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We all know how much Crikey hates the manipulative PR Industry. Well, a special correspondent has revealed just how absolutely fabulous and fatuous it really is. And check out the spirited defence from a highly paid flak-catcher.

According to this writer’s dictionary, the word comes from the early sixteenth century. It’s archaic usage was “distinguished”, but now it means “conspicuous; especially conspicuously bad” or “flagrant” as in “an egregious mistake”.

Let’s use it in a sentence: Peter and the Rehame crew weren’t the most popular people at the Public Relations Institute of Australia annual conference in Melbourne last week after their egregious efforts.

To begin with, the “Ab Fab” Rehame ad on the booklet promoting the conference hadn’t gone down well. It didn’t go down well a second time, when it was included on the conference program, too.

It even provoked comments to staff at the Rehame convention stall. These were handled sympathetically by Rehame’s CEO, Peter Humpleby – who told complainants that they should “get a sense of humour”.

Well, this writer would love some Prada (but would probably have problems squeezing in), likes a glass of champagne or six and has learned that a Vitamin B last thing at night does more for the inevitable hangover than a Berocca the next day – but doesn’t see how this relates to professional development.

However, the ad wasn’t the only special contribution Rehame made as the convention’s principal sponsors.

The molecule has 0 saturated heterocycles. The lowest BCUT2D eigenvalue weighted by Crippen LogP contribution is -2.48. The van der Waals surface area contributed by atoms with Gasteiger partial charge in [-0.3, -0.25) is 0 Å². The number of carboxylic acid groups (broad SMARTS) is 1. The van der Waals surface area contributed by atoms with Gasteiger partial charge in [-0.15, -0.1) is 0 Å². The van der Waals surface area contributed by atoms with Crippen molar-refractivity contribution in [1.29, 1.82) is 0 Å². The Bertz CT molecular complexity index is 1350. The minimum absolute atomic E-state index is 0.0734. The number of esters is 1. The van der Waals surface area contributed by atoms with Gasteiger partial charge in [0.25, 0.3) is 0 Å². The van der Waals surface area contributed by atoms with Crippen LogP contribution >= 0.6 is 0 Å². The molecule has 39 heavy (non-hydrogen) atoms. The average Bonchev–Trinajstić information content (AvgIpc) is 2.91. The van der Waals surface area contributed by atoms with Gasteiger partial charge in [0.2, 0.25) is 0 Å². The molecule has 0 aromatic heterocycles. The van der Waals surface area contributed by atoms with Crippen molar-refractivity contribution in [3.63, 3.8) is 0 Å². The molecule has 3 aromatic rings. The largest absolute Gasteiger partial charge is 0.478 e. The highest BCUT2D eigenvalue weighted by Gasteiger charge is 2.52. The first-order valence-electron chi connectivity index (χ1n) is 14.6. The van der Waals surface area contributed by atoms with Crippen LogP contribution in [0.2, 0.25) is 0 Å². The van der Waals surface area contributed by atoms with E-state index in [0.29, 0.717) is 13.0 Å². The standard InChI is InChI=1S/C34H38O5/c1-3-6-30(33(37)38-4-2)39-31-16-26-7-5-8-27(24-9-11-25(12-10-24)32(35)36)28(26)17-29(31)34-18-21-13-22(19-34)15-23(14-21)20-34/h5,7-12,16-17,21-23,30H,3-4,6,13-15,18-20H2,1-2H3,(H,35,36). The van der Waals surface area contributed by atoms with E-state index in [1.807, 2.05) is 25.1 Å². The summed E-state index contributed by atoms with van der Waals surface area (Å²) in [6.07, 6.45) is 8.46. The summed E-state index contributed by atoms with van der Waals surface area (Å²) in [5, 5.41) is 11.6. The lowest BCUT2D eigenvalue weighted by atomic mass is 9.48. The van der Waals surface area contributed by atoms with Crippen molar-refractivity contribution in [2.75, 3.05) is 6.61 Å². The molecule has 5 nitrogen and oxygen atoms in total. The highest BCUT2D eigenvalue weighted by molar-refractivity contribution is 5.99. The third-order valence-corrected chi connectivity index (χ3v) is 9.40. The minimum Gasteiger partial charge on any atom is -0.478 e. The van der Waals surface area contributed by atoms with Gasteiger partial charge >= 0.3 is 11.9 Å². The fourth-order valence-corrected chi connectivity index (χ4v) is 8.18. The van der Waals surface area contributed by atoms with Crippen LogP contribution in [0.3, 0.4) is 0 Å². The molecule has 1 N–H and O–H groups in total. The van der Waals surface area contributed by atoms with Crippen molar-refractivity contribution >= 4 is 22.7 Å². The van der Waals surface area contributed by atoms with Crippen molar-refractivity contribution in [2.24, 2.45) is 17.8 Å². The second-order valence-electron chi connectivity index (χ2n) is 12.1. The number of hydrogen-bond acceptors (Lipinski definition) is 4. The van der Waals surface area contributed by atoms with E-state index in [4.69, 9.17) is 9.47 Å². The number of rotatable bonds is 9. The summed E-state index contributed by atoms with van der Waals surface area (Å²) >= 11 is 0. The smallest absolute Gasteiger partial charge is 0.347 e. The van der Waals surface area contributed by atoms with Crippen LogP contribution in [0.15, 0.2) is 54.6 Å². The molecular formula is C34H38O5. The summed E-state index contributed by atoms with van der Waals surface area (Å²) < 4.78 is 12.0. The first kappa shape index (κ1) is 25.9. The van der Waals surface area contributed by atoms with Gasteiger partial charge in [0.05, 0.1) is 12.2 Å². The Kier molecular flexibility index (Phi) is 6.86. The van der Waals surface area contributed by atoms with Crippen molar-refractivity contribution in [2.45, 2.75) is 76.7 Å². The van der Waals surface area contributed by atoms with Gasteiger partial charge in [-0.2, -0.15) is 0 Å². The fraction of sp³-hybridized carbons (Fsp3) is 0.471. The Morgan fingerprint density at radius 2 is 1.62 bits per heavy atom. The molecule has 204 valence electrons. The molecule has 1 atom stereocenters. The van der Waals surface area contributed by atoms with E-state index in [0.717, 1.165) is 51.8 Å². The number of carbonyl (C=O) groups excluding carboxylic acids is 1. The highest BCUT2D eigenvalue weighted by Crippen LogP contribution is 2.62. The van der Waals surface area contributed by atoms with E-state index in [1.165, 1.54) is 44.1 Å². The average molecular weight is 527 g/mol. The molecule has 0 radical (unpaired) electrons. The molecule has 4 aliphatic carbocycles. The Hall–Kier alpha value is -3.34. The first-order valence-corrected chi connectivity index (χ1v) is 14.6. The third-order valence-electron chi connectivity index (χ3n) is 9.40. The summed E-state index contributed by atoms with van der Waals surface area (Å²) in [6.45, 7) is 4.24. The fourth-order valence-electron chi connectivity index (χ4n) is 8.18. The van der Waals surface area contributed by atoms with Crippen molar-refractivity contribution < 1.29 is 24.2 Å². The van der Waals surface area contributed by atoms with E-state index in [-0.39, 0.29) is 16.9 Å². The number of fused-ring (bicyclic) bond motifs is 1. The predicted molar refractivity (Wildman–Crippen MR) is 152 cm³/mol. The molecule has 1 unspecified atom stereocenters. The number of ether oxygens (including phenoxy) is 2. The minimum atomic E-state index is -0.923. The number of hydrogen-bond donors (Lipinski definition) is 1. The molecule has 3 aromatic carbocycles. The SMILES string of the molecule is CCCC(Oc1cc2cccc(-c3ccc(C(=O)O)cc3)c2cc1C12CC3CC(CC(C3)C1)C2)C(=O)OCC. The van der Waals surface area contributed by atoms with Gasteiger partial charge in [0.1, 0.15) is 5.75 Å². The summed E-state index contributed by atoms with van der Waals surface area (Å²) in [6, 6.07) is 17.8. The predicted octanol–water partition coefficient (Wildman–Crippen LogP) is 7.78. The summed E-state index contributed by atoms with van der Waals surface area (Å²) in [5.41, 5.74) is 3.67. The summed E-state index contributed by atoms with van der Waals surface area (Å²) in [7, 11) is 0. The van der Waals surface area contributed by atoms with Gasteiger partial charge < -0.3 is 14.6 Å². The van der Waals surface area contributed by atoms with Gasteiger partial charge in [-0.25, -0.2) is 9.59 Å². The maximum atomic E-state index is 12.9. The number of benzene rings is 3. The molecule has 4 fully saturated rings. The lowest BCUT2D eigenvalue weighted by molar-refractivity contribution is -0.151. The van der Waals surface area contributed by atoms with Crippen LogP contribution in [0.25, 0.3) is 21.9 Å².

Peter Maher got to make the opening speech as part of the sponsorship package, a patronising and didactic challenge to delegates to practice the profession as he saw fit that finished “and if you don’t, we’ll tell all your partners you’ve been sleeping around”. Unfortunately, no one got round to asking the other people on the platform, Victorian Treasurer John Brumby, and PRIA’s po-faced president Jim Macnamara what they made of it all.

Maher wasn’t finished, though. As convention dinner MC, he made a series of remarks on the size of co-host Brigette Duclos’ breasts, and described an award winner as “looking like a cheap floozy”.

Rehame had some 30 staff at the conference, including a number of young women. God knows what they think of their boss.

But that’s enough on Rehame. “The Public Relations Institute of Australia exists to explain the relevance of a profession that is often misunderstood and misrepresented.” It is supposed to encourage and maintain standards and ethics in an industry that can throw them out the window as Ken Hooper’s stunts for Westfield showed.

Last week, a group of professional communicators sent precisely the wrong message about their industry.

They also failed the ethical test. The sponsor is not master. We should be grateful for the support the sponsor provides, but not let them call the shots when they behave in a manner that is likely to offend or detract from the purpose of an event – and continue to do so.

Perhaps, before the next convention, PRIA should do a little professional development of its own.